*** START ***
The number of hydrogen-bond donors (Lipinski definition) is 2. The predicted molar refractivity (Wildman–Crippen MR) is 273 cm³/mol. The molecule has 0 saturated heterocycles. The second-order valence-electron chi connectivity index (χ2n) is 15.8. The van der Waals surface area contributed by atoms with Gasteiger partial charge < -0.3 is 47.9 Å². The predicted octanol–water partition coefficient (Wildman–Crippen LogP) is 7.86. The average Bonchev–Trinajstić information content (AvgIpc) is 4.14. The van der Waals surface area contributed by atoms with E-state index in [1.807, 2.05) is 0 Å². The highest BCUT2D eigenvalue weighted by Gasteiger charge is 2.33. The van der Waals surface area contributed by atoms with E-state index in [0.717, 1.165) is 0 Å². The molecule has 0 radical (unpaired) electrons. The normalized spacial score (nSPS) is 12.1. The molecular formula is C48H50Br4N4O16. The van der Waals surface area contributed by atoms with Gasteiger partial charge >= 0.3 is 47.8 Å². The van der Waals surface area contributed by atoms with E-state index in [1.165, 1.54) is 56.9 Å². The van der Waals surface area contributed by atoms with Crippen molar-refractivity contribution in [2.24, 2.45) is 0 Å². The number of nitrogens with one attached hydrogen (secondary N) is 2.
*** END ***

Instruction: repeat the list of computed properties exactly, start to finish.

The number of hydrogen-bond donors (Lipinski definition) is 2. The predicted molar refractivity (Wildman–Crippen MR) is 273 cm³/mol. The molecule has 0 saturated heterocycles. The second-order valence-electron chi connectivity index (χ2n) is 15.8. The van der Waals surface area contributed by atoms with Gasteiger partial charge < -0.3 is 47.9 Å². The predicted octanol–water partition coefficient (Wildman–Crippen LogP) is 7.86. The average Bonchev–Trinajstić information content (AvgIpc) is 4.14. The van der Waals surface area contributed by atoms with E-state index in [1.807, 2.05) is 0 Å². The highest BCUT2D eigenvalue weighted by Gasteiger charge is 2.33. The van der Waals surface area contributed by atoms with E-state index in [0.717, 1.165) is 0 Å². The molecule has 0 radical (unpaired) electrons. The normalized spacial score (nSPS) is 12.1. The molecular formula is C48H50Br4N4O16. The van der Waals surface area contributed by atoms with Gasteiger partial charge >= 0.3 is 47.8 Å². The van der Waals surface area contributed by atoms with E-state index in [1.165, 1.54) is 56.9 Å². The van der Waals surface area contributed by atoms with Crippen molar-refractivity contribution in [2.24, 2.45) is 0 Å². The number of nitrogens with one attached hydrogen (secondary N) is 2.